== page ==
We went on to the home of her friend Arkicide. He seemed a bit exasperated and none too sure of me, 10 years in Nola will make you VERY wary and even weary of people, but he consented to put me up for the night. I have seen Gabby only a small handful of times since that night. She seemed to prefer to just let me run free in Nola without her, and I have been content with that. This journey is mine, and I am never truly alone anyway.

The Wizard Joseph:

The streets are non-euclidian and it would be unduly generous to describe the driving of locals and tourists alike as"erratic". Riding a bicycle is highly favored, but not necessarily safer. There is literally a monument made of bent and broken bike frames painted white dedicated to the cyclists slain by folly. If you are hit you can expect the driver to bolt in most cases. Insuring a vehicle is prohibitively expensive as such. A great many locals either register out of the area or just plain don't register or insure at all.

Along those lines very often the roads and sidewalks undulate and/or are broken. Despite the only drinking law being "no glass containers" shattered glass is as common as discarded bead necklaces. ALWAYS watch your step as you go.

In the French Quarter there are 3 public bathrooms still in operation. 2 are along Decatur St between Latrobe Park, near the French Market, and Jackson Square. There is another tucked in back of the mini-mall in the JAX brewery building. The only other facilities will cost you a drink at a bar or restaurant, minimum.

If you hear a man with a Honduran accent yelling "Hot tamale ba-by!" Get you them tamales! They are $4 and big enough to feed two people. The Tamale Man is one of the best and brightest souls I have encountered here, and a powerful practitioner of a very low key sort.

Expect people to panhandle for money, cigarettes, and sometimes food. Polite refusal is not wrong as they will simply move on to the next person if they're running a hustle. If you can do give to those that you sense need in, but do NOT flash much cash under any circumstances. The panhandlers may be harmless, but you will immediately be noted as a mark by the not so benign sorts to be found most everywhere. That said asking for help is often very fruitful as the VAST majority of the locals are very friendly and well used to helping visitors and newcomers.

Tip well the performers and the musicians. Do not be an asshole and take pictures of the artwork or performance artists without permission. Do this and Nola will bless you with the opportunity to make friends fast. If you choose to be a dick hole Nola has a way of getting you paid up in one sense or another.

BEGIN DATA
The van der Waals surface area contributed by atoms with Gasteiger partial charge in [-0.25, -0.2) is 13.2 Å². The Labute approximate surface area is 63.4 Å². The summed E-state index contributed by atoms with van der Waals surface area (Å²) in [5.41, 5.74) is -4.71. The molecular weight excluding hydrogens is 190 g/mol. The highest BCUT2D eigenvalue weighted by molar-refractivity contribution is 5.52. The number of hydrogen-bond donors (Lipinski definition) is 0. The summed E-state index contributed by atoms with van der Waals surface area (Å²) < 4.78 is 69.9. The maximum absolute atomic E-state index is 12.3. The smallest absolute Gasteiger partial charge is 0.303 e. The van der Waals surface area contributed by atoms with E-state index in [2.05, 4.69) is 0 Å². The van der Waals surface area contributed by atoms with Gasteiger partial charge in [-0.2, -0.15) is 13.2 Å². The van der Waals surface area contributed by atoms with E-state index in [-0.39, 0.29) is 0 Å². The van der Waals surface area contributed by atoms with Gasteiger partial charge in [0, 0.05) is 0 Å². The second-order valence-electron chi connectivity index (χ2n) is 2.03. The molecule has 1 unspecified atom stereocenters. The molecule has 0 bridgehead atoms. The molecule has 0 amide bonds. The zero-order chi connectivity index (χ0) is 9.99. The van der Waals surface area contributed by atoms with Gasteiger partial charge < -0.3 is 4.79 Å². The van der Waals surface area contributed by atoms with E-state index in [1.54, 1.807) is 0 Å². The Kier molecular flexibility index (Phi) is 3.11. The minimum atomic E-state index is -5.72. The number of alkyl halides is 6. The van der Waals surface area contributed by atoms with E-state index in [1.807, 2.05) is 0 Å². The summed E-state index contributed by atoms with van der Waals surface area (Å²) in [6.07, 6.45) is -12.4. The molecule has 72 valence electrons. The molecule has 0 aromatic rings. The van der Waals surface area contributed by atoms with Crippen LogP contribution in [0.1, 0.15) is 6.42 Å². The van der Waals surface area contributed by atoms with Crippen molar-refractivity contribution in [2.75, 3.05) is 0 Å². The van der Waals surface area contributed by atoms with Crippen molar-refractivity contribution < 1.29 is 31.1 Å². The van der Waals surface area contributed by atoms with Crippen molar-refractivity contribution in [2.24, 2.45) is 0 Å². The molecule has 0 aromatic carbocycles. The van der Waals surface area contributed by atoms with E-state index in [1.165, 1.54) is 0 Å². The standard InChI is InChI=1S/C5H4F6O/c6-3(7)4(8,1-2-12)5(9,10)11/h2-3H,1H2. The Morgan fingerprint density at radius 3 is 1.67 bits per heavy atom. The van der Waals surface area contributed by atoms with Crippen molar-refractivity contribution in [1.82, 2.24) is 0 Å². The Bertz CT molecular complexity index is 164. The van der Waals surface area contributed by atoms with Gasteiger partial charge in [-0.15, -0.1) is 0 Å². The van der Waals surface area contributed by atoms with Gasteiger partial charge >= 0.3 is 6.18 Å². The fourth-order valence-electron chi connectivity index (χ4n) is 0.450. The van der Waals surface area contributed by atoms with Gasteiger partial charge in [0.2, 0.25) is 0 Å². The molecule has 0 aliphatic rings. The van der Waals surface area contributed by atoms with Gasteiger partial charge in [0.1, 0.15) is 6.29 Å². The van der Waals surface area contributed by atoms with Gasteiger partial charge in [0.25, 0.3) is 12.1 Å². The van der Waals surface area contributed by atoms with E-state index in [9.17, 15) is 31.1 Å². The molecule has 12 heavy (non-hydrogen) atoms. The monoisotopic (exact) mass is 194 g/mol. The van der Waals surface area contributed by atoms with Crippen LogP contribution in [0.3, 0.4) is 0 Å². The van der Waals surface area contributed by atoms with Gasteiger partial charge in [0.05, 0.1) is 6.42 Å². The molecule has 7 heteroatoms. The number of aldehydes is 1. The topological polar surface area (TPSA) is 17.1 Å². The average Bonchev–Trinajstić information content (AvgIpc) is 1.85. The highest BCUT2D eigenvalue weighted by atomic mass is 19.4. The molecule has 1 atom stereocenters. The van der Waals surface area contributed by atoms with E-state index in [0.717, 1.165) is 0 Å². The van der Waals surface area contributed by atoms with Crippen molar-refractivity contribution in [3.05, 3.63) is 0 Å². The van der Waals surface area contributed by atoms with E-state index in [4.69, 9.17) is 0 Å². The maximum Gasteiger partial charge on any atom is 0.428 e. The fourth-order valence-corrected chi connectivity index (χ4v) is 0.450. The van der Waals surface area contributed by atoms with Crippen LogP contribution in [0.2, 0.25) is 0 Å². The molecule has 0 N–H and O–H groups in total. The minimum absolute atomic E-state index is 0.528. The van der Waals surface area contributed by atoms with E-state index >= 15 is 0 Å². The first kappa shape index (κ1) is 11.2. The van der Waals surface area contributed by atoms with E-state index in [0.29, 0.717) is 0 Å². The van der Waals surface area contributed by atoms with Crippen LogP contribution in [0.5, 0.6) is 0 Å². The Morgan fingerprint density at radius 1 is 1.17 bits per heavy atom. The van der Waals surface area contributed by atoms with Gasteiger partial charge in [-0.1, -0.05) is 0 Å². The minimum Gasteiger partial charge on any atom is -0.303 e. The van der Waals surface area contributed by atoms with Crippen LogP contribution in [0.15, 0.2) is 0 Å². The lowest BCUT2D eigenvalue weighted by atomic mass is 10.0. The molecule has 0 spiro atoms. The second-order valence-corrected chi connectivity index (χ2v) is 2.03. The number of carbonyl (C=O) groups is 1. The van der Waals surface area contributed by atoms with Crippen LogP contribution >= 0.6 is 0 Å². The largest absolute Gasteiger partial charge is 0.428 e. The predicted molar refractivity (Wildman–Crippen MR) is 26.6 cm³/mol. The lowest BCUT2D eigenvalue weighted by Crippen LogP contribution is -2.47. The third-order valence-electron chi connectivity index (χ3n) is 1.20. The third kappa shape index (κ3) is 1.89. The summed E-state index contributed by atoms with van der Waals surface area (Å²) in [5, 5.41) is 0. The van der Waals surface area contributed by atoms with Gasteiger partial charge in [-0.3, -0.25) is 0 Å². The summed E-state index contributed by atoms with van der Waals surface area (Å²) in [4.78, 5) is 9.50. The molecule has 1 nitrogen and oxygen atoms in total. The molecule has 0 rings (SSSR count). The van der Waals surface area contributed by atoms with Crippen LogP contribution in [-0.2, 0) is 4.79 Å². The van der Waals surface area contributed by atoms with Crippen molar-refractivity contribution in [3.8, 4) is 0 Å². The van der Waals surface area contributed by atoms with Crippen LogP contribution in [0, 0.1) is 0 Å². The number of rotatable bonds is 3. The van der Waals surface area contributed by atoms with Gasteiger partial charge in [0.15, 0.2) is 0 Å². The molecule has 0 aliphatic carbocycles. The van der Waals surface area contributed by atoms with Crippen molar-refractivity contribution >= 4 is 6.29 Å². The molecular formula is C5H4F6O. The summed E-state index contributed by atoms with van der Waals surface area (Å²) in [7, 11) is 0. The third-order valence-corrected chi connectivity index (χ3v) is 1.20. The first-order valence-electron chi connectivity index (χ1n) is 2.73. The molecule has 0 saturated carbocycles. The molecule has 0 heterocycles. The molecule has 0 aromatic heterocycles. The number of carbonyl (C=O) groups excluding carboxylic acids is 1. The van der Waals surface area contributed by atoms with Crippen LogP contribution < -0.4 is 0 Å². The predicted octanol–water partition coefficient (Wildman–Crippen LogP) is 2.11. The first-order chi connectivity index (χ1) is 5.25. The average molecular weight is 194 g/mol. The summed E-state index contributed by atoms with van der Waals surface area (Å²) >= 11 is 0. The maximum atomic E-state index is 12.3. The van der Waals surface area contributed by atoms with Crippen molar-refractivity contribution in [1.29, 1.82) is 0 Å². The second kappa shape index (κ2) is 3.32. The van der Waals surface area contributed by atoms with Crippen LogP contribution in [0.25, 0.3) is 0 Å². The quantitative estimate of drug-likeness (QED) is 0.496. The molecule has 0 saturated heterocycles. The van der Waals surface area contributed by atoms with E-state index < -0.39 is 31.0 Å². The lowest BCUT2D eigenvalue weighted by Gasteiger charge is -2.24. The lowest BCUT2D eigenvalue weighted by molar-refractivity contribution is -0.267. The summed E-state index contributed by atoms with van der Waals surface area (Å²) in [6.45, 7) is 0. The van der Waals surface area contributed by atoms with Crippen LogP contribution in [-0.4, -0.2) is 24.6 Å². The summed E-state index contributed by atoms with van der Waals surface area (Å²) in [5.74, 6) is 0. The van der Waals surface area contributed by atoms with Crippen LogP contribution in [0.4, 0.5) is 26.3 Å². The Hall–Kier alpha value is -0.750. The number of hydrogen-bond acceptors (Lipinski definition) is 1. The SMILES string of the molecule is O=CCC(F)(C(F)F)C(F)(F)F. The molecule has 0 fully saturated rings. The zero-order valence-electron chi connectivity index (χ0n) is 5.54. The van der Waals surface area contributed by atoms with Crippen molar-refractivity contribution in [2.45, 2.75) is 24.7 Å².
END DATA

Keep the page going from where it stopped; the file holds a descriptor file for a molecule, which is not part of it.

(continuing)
The Wizard Joseph:

At the time of this writing, it has been nearly 3 years since I set my feet on the streets of New Orleans. It probably happened immediately, but it took me about 3 days to realize that I was fanatically, irrationally in love with The City. It's the kind of unquestionable, and even combative, love that you might see out of a 3rd grader, and it's at this time every bit as strong as ever. It's not abstract or passive. I work. I wage war of a sort for this love. I love and will go TO THE WALL because I came home when I came here.

The first day in St. Roch was a blessed and guided one, for sure. Eris had my back harder than I ever could have conceived, much less expected. I had packed a backpack and rolling luggage for urban survival, but I found housing that first day in St. Roch by the hand of Eris and the graces of Lady Nola. Quite by seeming chance, I was led to a particular street corner when, on whimsy, I followed a tiny lizard that was on the sidewalk. I was quite unused to such a sight, and it seemed to be trying to get my attention, oddly but truly.

A few minutes of this led me to a corner by a park where I was approached by a young man that clearly saw an opportunity. I was weary, back then the remaining flourotoxins and vascular damage had me always weary. I decided to see if this guy was a fool ass mark willing to show a stranger several times his size where he lived after mentioning having "acid" for sale. I offered to smoke a bit of weed, and indeed he proved a fool. This was not to say I intended harm, but I noted it. The shotgun house he brought me to to meet his "landlord" was a trash heap, but it beat the alternative by a long shot indeed. The kid didn't actually wind up staying in the picture long, but it turned out my landlord was none other than Verthaine, Polyfather of New Orleans and all around swell guy.

Hail Eris!
I have landed!
In safe harbor!
Not stranded!

We struck a rental agreement that would endure over 2 years of both triumph and hardship alike. Although, at the time of this writing, both Verthaine and I struggle to find housing in the high summer. This because of low treachery indeed.

More on that later.

It must be said
Though unhoused
Neither of us is ever

Lady Nola
keeps well
her own

Hail Eris
She brought
me home

Brother Mythos:
It's good to read that you've been blessed by Eris in NOLA, Joseph.